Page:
Fatigue fractures are more common in athletes and mainly relate to bones subject to repeated loading.
WHAT IS A FATIGUE FRACTURE?
A fatigue fracture is usually a fracture caused by constant bone loading during intense exercise.
WHAT CAUSES FATIGUE FRACTURES?
Fatigue fractures are often the result of a sudden increase in physical activity. The increase may be related to the frequency, intensity or duration of an athlete’s workouts. It can also be caused by the impact of a new playing field, unknown to the athlete (e.g. rough terrain) or even new sport footwear.
WHERE ARE FATIGUE FRACTURES USUALLY LOCATED?
The majority of these fractures concern the lower extremities and especially the tibia and the foot.
WHAT ATHLETIC ACTIVITIES CAUSE FATIGUE FRACTURES?
Studies have shown that athletes involved in tennis, basketball, track and gymnastics are more likely to experience fatigue fractures. In all of these activities, repeated foot loading when striking the ground can cause fatigue fractures. In addition, without a sufficient rest period between workouts, the risk of fatigue fracture increases.
ARE WOMEN MOST VUNERABLE TO FATIGUE FRACTURES?
Fatigue fractures can be diagnosed at any age or gender and involve athletes – and especially female athletes – who engage in repetitive sports activities. This is attributed to a situation called the “Female athlete triad” and includes:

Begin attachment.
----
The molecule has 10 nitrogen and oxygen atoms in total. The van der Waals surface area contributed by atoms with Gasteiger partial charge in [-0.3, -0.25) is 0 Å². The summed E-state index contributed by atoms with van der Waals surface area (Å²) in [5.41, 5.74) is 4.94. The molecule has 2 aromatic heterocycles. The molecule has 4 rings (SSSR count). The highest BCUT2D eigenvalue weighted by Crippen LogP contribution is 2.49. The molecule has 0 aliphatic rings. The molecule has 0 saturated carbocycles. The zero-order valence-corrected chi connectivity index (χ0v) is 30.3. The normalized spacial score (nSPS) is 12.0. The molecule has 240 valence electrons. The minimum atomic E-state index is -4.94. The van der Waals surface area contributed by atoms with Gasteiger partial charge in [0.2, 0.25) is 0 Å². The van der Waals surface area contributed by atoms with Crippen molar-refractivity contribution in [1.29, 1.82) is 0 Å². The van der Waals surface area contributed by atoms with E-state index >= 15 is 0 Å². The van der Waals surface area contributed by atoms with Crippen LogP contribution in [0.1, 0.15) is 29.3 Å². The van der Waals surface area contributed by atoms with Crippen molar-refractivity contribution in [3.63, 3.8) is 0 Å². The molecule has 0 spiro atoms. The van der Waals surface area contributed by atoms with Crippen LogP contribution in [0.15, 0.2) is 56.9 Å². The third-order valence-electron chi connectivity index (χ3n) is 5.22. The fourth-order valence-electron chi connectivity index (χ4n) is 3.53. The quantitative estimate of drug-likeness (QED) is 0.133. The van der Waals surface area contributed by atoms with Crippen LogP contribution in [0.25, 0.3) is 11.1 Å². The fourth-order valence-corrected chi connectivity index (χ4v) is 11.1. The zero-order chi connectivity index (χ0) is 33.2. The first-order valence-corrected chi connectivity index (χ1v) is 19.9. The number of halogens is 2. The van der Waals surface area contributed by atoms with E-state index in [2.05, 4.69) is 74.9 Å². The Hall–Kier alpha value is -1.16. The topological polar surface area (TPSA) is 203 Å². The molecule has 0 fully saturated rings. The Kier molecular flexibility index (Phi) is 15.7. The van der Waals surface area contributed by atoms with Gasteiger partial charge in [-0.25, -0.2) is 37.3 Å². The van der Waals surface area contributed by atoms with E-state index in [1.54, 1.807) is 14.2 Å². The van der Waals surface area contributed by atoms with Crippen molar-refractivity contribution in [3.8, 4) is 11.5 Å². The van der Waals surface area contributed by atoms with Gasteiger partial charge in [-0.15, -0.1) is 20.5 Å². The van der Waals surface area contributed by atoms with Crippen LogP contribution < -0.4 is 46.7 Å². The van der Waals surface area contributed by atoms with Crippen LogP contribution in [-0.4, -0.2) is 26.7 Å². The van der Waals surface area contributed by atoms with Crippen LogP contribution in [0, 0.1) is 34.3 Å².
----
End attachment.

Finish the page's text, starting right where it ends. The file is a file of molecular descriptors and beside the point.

Eating Disorders (Bulimia or Anorexia)
WHAT ARE THE SYMPTOMS OF A FATIGUE FRACTURE?
Pain during exercise is the most common symptom and subsides during rest periods.
HOW ARE FATIGUE FRACTURES DIAGNOSED?
The suspicion of a fracture during the examination is evaluated by the Orthopedist. Radiological examination diagnoses the fracture and determines its type. In some cases the fracture may not initially be diagnosed and may require re-examination a few weeks later. Rarely, computed tomography (CT scan) or magnetic resonance imaging (MRI) will be required.
HOW ARE THE FATIGUE FRACTURES TREATED?
The treatment is usually conservative and is based on resting and avoiding the certain activities that caused the fracture. Failure to treat the fracture in a timely manner will lead to pseudoarticulation with concomitant pain and chronic disability. In addition to rest, and depending on the fracture, shoe inserts or splints are used.
Below are some helpful tips for preventing fatigue fractures.
Realistic and gradual goals must be set in any new sporting activity. For example, instead of running five kilometers a day, split the distance into a week.
Alternative activities that achieve the same goals for the patient’s physical condition help avoiding fatigue fractures. Add strength training and range of motion exercises into your “mixed” training schedule.
A healthy diet rich in calcium and vitamin D
Use of appropriate equipment (old and worn footwear)
If pain or edema occurs, immediately stop activity and rest for a few days. If the pain does not subside, despite rest, refer to an Orthopedist.
Early diagnosis and treatment of a fatigue fracture can allow the patient to return to pre-injury activities.